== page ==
For all things that Apple’s iPad does well: high-definition movies on the move, games, increasingly common cafeteria payment terminal, is rarely achieved as a powerful music tool.
Whether you have a contagious rhythm in your head that you want to turn into a ringtone, want to learn some music theory, or are a serious musician with study ambitions, the tablet is surprisingly capable. Combine the power of your hardware and useful applications that can help you record, edit, and export your music.
Basics: What You Need
For starters, you’ll need an iPad, of course. Any iPad you buy today or have purchased in recent years should be more than capable of making your musical dreams come true. After all, Madlib created all the rhythms for his collaboration with Freddie Gibbs, Bandanaon an iPad a few years ago, and Gorillaz leader Damon Albarn made a famous album on an iPad in 2010. The hardware has improved considerably since then.
The most important thing to know if you are plugging in any mixer, instrument, or other hardware is whether your iPad has a Lightning connector or a USB-C connector, which is usually found on some newer iPad Pro, iPad Air, and iPad. Mini models.
You can buy Apple’s Lightning-to-USB 3 camera kit or a multiport AV adapter to connect most USB instruments or mixers and add a MIDI cable to USB, or even invest in a wireless adapter you use Bluetooth. There may be a more direct cable solution, but some instruments may require an additional power supply than the iPad can provide.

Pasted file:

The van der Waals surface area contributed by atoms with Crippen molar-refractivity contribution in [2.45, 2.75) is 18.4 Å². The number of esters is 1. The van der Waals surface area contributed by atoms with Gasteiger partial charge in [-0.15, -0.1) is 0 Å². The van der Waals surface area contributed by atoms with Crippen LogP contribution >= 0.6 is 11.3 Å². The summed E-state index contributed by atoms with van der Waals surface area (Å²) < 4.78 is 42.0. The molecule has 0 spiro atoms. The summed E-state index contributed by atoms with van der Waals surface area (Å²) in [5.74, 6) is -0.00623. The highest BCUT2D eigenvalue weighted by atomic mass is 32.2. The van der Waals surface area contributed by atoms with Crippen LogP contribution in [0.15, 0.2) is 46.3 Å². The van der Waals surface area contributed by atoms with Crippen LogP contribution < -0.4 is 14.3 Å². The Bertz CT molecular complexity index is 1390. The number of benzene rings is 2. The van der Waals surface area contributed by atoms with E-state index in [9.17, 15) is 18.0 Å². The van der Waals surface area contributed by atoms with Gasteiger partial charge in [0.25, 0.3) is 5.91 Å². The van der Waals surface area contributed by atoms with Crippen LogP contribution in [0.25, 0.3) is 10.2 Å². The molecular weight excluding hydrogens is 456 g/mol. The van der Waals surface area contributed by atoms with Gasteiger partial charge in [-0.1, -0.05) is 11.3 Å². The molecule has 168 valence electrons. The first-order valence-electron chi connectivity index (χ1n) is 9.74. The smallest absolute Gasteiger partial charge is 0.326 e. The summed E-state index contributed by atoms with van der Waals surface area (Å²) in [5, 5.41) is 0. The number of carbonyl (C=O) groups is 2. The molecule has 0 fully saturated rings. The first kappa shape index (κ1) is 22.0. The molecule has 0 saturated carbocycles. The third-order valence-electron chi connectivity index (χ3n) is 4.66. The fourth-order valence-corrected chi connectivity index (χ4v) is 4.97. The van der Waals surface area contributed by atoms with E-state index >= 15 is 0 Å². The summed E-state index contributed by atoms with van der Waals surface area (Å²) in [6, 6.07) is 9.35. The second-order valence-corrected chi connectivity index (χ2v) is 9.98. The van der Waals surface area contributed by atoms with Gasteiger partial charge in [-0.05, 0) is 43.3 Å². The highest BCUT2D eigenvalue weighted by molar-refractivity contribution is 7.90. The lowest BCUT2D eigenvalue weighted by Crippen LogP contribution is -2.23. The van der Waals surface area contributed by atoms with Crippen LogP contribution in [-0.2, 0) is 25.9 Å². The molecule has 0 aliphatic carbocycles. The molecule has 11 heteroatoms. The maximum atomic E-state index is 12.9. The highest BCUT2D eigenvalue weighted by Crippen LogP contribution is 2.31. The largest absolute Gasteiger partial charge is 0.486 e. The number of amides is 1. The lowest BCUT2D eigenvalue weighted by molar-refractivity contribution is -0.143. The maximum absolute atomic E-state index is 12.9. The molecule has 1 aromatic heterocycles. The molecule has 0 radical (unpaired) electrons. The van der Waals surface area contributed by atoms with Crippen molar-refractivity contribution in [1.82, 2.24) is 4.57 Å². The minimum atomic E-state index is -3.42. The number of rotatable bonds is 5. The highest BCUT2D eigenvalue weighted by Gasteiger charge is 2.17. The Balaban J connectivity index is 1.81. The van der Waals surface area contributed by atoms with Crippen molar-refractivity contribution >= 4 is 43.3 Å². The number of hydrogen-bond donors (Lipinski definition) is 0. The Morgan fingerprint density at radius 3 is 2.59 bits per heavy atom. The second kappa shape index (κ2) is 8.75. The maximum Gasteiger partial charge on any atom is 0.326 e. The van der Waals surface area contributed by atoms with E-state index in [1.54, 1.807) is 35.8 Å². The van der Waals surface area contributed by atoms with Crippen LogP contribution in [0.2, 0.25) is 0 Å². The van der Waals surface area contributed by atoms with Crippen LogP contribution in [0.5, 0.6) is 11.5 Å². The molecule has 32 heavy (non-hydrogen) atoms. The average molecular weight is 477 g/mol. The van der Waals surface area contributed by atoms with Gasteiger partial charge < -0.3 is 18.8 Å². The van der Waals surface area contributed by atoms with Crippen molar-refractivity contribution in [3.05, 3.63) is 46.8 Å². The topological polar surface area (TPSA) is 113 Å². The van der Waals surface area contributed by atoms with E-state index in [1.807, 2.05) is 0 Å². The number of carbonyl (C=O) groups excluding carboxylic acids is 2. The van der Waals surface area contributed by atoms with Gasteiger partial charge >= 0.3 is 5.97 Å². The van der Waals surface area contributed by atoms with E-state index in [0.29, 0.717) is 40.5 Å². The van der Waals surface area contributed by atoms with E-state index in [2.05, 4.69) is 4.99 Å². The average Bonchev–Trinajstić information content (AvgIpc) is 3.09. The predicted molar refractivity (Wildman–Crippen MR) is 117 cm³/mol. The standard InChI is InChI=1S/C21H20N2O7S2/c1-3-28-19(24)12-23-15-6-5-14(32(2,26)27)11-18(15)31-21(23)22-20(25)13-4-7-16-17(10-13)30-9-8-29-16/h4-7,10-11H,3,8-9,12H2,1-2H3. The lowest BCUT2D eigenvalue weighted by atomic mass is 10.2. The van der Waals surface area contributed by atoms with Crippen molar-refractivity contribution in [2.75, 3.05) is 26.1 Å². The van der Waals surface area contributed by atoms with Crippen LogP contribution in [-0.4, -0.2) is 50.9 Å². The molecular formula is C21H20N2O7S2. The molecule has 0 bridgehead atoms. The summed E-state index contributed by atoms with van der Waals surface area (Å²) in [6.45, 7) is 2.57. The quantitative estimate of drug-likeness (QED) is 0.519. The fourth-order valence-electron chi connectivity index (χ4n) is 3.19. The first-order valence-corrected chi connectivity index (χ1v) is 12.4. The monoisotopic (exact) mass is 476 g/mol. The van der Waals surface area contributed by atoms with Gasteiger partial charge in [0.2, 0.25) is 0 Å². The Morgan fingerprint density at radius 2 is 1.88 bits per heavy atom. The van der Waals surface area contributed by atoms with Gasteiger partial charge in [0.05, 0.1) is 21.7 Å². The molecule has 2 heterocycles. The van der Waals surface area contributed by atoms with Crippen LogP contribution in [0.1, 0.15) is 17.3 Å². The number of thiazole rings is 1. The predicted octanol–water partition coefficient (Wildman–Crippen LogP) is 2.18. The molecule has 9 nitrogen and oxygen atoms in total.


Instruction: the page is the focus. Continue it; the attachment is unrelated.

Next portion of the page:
Sure, it’s possible to record ambient audio or voices with the iPad’s built-in microphone and create loops and music without any external hardware, but it’s good to have the option to add microphones, keyboards, and other tools.
Next, you’ll need some software to turn your iPad into a digital audio workstation. DAWs have been around for a long time and the term covers anything from setting up a studio mixer to Apple’s free GarageBand app. If GarageBand is not pre-installed on your iPad, you should be able to download it from the App Store.
While it has a bit of learning, GarageBand does lots of loops (installed and downloadable), instrument tools, and editing options, more than you ever need. Hokusai Music Editor, AudioKit and Spire are some additional audio editing apps that can be used for free or for free with in-app purchases.
Make your music
Then you’ll want to feel comfortable with the idea of creating multiple soundtracks and mixing them.
GarageBand and other DAWs work in what is called a timeline, usually a horizontal set of tracks stacked on top of each other that show sound levels and offer editing options such as fade-in / fade-outs, effects and the ability to repeat a section. of a track like a loop.